Children have the same existential questions that adults do. They wonder about everything from how their baby sister got here to that feeling they get when they watch a sunset or when a pet dies. They want to know how everything works, and why things happen. Religious education needs to give them the tools to make meaning in their lives at their own level at any age. It needs to help children explore the whole rather than indoctrinate them into a single way of believing. Religious exploration needs to show children how to find out who they are and the gifts they possess that can be carried out into the world. The arts can help them with this process.
Childhood has become a hurried venture; children hurry from home to school to structured activities to church school to vacation time. Children learn to tune out the intensity of the pace with TV, video games, and the Internet. We do not leave any time open for an unhurried delving into inner lives for ourselves or for our children. There is a constant bombardment of images and art meant to sell us something, and constant social pressure to join in activities that will guarantee future success. There is no time for quiet contemplation, no time to connect to something full of wonder and awe, no time to just be. Our culture seems to say that we can't get anywhere in life by sitting still, even for a few moments. Yet it is just this stillness, this chance to breathe in ourselves, that will support our hurried lives and help us to go beyond ourselves and help others.
Even young children these days have little time for unstructured play. Play is children's work; it is their time to become themselves, to figure things out, to develop and stimulate their imaginations. If we dismiss play as something unimportant, we trivialize their necessary work to become whole human beings.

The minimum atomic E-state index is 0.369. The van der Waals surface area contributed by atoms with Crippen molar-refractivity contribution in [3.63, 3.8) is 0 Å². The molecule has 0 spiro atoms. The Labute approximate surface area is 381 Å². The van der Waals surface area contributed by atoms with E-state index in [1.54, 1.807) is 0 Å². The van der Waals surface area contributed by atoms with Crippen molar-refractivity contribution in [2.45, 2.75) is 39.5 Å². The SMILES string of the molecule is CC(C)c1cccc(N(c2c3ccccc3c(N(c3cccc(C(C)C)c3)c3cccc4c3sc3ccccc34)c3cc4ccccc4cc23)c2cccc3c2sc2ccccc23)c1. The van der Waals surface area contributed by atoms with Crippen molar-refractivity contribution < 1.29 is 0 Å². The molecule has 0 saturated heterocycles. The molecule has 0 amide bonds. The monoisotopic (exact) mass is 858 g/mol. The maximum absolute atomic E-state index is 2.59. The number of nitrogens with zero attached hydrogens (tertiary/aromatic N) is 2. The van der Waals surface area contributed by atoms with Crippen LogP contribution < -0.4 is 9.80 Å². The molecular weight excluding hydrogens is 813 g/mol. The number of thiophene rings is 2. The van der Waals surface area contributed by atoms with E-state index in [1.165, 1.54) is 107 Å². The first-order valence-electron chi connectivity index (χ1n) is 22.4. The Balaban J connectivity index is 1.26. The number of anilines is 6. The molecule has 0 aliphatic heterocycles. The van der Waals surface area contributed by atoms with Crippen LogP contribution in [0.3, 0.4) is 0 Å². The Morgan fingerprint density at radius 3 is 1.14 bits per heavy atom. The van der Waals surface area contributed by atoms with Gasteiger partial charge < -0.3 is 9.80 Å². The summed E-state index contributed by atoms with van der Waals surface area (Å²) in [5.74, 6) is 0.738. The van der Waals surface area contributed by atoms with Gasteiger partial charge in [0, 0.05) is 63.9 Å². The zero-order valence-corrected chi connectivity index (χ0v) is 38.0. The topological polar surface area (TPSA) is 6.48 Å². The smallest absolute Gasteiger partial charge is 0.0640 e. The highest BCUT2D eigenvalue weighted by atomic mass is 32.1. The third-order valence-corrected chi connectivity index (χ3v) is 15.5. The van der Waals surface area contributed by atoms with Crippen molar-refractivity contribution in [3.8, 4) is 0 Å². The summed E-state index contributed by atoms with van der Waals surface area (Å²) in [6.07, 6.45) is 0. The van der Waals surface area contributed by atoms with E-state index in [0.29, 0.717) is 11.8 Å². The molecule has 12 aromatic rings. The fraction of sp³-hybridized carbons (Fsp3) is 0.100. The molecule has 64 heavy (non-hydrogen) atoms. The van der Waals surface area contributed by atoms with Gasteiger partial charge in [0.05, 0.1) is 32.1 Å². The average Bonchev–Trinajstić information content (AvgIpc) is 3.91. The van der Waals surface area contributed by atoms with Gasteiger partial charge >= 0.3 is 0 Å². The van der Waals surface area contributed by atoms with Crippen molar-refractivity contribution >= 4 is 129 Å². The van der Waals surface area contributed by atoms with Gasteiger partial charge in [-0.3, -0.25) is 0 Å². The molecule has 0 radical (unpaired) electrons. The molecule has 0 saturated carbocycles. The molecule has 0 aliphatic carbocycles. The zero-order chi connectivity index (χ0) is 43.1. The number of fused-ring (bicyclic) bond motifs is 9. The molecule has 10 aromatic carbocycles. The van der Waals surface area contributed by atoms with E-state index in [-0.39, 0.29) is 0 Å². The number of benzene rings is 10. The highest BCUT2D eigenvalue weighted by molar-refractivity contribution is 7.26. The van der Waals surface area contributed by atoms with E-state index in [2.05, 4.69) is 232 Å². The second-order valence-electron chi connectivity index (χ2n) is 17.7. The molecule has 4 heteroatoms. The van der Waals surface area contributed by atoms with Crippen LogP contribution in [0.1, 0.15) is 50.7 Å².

The arts slow us down to experience this sense of play. They allow active participation rather than passive observation. The arts also have the potential to tap into children's deep spiritual core and help them to form their own meanings. What better education could our church schools offer?
Our responsibility as educators and parents is to open up both the world of ideas outside of children and children's inner worlds of feelings, hopes, and dreams. If all we are doing is teaching our children about Unitarian Universalism, then we are not doing our job. We need to teach children how to connect to the transformational aspect within them, to help them discover their spiritual self. We need to help them find the tools to live an active religious life. We can do this by making the church a place to explore their spirituality and giving them the time and the language to talk about it. We can do this by creating a community that shows how paying attention to the spiritual life puts a foundation of meaning and support under a life of service.
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Last updated on Thursday, October 27, 2011.
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